Has the Golden Age of Superhero Movies Overdone Itself?
Movies and TV is currently saturated with superhero films and shows. There’s at least one superhero movie shown per week on cable and several more are going to be produced on Netflix. Everyone seems to be gobbling up news on the latest Marvel/Disney acquisitions and what Warner/DC is up to. It’s confirmed that Namor, the Submariner is back with Marvel and already someone is campaigning for the role which might not be shown for years. The same goes for the female Captain Marvel.
TV currently has Arrow, the Flash, Gotham and Legends of Tomorrow from Warner TV. Supergirl will soon be taken up by The CW and will soon be shaken up and stirred with the addition of Superman which is unavoidable, really and shouldn’t be avoided. ABC has Agents of SHIELD which is integrated with the MCU and features low-level heroes and villains. Netflix is also busy with Daredevil, Jessica Jones, Luke Cage and Iron Fist. Soon we’ll also have the Punisher on Netflix. Also, Freeform will soon give us Cloak and Dagger. That’s a lot of superheroes on TV.
In film, Marvel Studios will be very busy with Phase 3 which began with Captain America: Civil War which will be followed in November by Doctor Strange. Next year, we’ll have Black Panther and the newly-integrated Spider-Man. There will be further Marvel superhero action with Guardians of the Galaxy 2, Thor: Ragnarok, and Ant-Man and the Wasp. Marvel will cap things off with Infinity War Part 1 and 2. There’s just no end to superhero movies, and that’s just from Marvel.
Warner/DC recently gave us the historic battle between two iconic heroes in Batman V Superman. Shortly they’ll be showing Suicide Squad, and later a solo Wonder Woman movie, a solo Batman movie and a rumored Suicide Squad Spinoff Harley Quinn. DC will also feature its own superhero ensemble, Justice League. Fox is currently producing a Deadpool sequel where we’ll finally get to see Cable in live action. Wolverine III is in the works but there’s not much news to a follow up on X-Men: Apocalypse.
Okay, we get it. That’s a lot of superhero films. It’s really fun to be a geek during this golden age of superhero movies. Not sure what age of superhero movies this is really. IMHO, the Golden Age definitely began with the first Superman starring Christopher Reeve. Today feels more like the Bronze Age which began with Iron Man. Anyway, we now actually have lists of what’s to come. But won’t the public tire of one superhero movie after the other? They say it’s a superhero bubble that could pop pretty soon. Many of us fear that one really bad movie from Marvel Studios could bring this age of superhero movies tumbling down. A movie equal to the foulness of the recent Fantastic Four reboot could derail Marvel’s shared universe concept. Thankfully Marvel has yet to disappoint. Captain America: Civil War was stellar. Besides, Harry Potter 5 wasn’t really great but the franchise plodded on.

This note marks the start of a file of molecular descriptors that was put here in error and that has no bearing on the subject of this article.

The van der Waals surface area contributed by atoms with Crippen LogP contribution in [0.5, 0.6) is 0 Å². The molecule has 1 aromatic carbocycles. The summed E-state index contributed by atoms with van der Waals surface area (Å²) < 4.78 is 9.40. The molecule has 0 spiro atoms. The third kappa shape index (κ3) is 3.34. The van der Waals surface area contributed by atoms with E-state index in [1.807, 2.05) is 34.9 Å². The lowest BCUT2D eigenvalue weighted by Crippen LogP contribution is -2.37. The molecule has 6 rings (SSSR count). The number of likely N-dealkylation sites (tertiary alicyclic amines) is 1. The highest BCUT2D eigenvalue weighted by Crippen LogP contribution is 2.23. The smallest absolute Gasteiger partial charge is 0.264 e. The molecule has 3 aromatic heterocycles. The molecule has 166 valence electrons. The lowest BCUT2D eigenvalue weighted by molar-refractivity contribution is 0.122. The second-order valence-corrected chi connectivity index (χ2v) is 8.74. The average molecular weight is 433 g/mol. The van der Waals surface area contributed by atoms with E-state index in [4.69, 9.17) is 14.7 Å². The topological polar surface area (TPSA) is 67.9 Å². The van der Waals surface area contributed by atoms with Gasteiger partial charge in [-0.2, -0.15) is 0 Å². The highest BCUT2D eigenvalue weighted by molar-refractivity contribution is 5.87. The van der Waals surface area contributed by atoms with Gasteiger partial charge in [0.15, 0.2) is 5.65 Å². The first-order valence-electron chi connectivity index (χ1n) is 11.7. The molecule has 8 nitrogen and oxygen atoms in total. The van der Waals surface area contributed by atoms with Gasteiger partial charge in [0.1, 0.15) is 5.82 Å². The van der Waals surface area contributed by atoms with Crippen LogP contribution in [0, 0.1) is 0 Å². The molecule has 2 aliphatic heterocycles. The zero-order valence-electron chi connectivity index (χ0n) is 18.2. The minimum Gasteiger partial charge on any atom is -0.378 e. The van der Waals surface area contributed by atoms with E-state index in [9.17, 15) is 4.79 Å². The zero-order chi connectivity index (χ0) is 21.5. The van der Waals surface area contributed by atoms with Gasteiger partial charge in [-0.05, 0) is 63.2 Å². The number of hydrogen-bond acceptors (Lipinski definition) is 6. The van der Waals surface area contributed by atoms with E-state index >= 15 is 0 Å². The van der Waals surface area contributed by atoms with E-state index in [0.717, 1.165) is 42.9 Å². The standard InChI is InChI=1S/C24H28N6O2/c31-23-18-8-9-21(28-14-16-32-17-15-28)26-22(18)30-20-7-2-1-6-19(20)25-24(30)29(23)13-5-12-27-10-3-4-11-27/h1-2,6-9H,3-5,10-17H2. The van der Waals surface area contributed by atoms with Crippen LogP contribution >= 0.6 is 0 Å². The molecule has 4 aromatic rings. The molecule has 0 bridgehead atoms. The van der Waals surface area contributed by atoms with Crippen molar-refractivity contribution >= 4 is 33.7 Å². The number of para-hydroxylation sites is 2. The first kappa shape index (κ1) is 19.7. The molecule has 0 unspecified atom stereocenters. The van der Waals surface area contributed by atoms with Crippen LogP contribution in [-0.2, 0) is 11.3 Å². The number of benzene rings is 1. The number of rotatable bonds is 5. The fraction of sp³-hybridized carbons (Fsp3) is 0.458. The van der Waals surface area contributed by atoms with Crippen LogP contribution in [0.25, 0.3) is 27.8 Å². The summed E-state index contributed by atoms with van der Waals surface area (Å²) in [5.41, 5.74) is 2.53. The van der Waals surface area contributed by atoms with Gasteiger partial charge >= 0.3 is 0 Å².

Evidently, the public isn’t tired yet. Many Marvel Studios fans are raring to see what comes next; like what Doctor Strange has to offer aside from racial and gender-bending. Fans are actually eager to see a Spider-Man movie with Marvel at the driver’s seat instead of Sony. DC hero fans also want to see where their own universe will be heading. What’s going to happen to Superman? Can Jason Momoa pull off an Aquaman? Will a Batfleck flick flame or flicker?
The Search for Real Entertainment
Despite being superhero films, many of these are actually good movies with great stories and execution. Pure unadulterated money-making entertainment. It’s a respite from all the tired and rehashed franchises like Alien, Terminator, Die Hard as well as the disappointments of recent Adam Sandler films. The public is also tired of unimaginative and uninspired remakes and revivals of 80s and 90s movies. There’s a ton of source material to be taken from decades of comic book history. And many are really great stories. Isn’t that the whole point of making films? To bring to life great stories and characters? Translate one of those stories like the Avengers: Kree-Skrull War, Spider-Man: Maximum Carnage, X-Men: Onslaught Saga, Avengers: Secret Wars and Fantastic Four: Galactus into film (without over-imaginative re-imaginings of a bunch of moody egotistical hacks) and you have an over 500-million dollar blockbuster. On TV, The Walking Dead is one big property that came from comics with Rick Grimes as everyone’s hero.
Longing for Heroes
Digging a little deeper, the public doesn’t seem to mind the superhero saturation on movies and TV. We’re tired of reality-TV which is tainted with fiction anyway. Heroism and villainy in professional wrestling? Backstage tutorials in cooking shows? Scripted family conflicts? We watch films and TV to be entertained by what we truly know as works of fiction. We’re tired of all the bad news being thrown our way like school shootings, unrest in the Middle-East, terrorism, racial tensions, who gets to use which bathroom and casual rape.
We want someone to save us from all the negative stuff. We wish that the Man of Steel could simply lift and toss that ISIS infested chunks of Syria into the sun a-la Superman Returns. We want the Flash to save kids from classmates who’ve gone postal. We want Hancock to slice and dice a few limbs from terrorists. Seeing the heroes save the day, catch and dispose of some villain or tyrant can be gratifying. These heroes currently on film and TV offer us hope and inspiration the same way they did in comic book form during the Great Depression and World War II. Some of these movies actually tackle current issues thus, we can relate and feel great when the hero solves the problem in which we are often helpless.
So yes, superhero movies and TV shows may be here to stay for a while. Many are genuinely entertaining. They make us feel better. So what if our protagonist wears a cape?